The TCLab (Temperature Control Lab) has an LED, two heaters, and two temperature sensors that are controlled with an Arduino. The heater power output is adjusted to maintain a desired temperature. Thermal energy from the heater is transferred by conduction, convection, and radiation to the temperature sensor. Heat is also transferred away from the device to the surroundings. This lab is a resource to learn data analysis, visualization, regression, and model analysis in Python with real data. Temperature control is an important problem in many applications such as:

- Maintain temperature of a home during the winter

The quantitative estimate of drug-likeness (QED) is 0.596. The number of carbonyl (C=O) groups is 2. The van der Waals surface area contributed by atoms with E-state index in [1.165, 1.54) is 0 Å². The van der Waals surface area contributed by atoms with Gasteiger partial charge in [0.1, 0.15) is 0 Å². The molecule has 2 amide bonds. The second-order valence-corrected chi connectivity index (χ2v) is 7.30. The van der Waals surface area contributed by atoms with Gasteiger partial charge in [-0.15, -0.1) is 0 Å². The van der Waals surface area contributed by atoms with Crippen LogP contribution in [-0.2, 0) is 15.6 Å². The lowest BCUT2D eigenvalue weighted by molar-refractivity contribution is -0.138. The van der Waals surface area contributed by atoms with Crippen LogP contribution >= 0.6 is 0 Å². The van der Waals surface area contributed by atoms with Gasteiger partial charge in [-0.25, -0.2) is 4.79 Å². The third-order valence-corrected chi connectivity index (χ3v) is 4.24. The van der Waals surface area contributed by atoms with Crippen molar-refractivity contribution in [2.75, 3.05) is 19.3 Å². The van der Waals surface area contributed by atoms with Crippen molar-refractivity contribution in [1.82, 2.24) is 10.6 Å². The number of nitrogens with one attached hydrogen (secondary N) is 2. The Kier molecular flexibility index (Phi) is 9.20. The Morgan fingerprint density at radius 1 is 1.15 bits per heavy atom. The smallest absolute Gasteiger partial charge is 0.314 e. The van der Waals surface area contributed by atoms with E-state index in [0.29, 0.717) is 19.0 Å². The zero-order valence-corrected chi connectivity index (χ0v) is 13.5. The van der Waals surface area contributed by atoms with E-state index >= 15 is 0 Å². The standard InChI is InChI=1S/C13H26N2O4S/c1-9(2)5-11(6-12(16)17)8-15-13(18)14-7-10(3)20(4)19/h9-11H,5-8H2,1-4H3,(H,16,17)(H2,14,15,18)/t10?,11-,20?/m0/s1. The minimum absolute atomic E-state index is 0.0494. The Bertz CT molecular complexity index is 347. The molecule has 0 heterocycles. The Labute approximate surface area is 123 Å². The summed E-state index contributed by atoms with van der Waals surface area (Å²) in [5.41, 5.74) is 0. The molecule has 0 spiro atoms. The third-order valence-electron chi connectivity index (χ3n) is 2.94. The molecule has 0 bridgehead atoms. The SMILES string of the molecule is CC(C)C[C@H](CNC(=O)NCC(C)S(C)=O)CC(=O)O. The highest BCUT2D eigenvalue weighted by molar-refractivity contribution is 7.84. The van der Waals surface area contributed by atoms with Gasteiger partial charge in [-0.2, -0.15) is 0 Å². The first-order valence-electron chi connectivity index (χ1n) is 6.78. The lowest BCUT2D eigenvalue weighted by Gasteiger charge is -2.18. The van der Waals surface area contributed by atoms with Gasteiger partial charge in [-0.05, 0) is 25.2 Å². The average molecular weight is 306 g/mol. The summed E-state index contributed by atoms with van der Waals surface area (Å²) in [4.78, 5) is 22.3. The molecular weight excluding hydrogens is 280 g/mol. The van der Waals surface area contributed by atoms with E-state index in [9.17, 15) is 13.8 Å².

- Pre-heat an oven for baking
- Regulate the temperature in a chemical reactor
- Reduce temperature variations during semiconductor production
- Adjust the infrared heater for a newborn baby in an incubator to maintain body temperature
- Regulate natural gas to a water heater to provide consistent hot water
- Adjust flow through a heat exchanger to maintain outlet temperature
- Others?

The heaters and LED can be adjusted between 0-100% output. The dual heater effect is shown in the plot below where heat is transferred from hot to cold according to Fick's law.

This Python lab is a cumulative activity that covers the following topics:

- Part 5: Thermal Conductivity Tests
- Part 6: Energy Balance for Composite Thermal Conductivity
- Part 7: Transient Energy Balance Solution

Retrieve tclab.py from Github if pip install is not successful such as for computers where the user does not have administrative privileges to install packages. Include tclab.py in the same directory as the Jupyter notebook.

In [1]:

```
# download tclab.py from
try: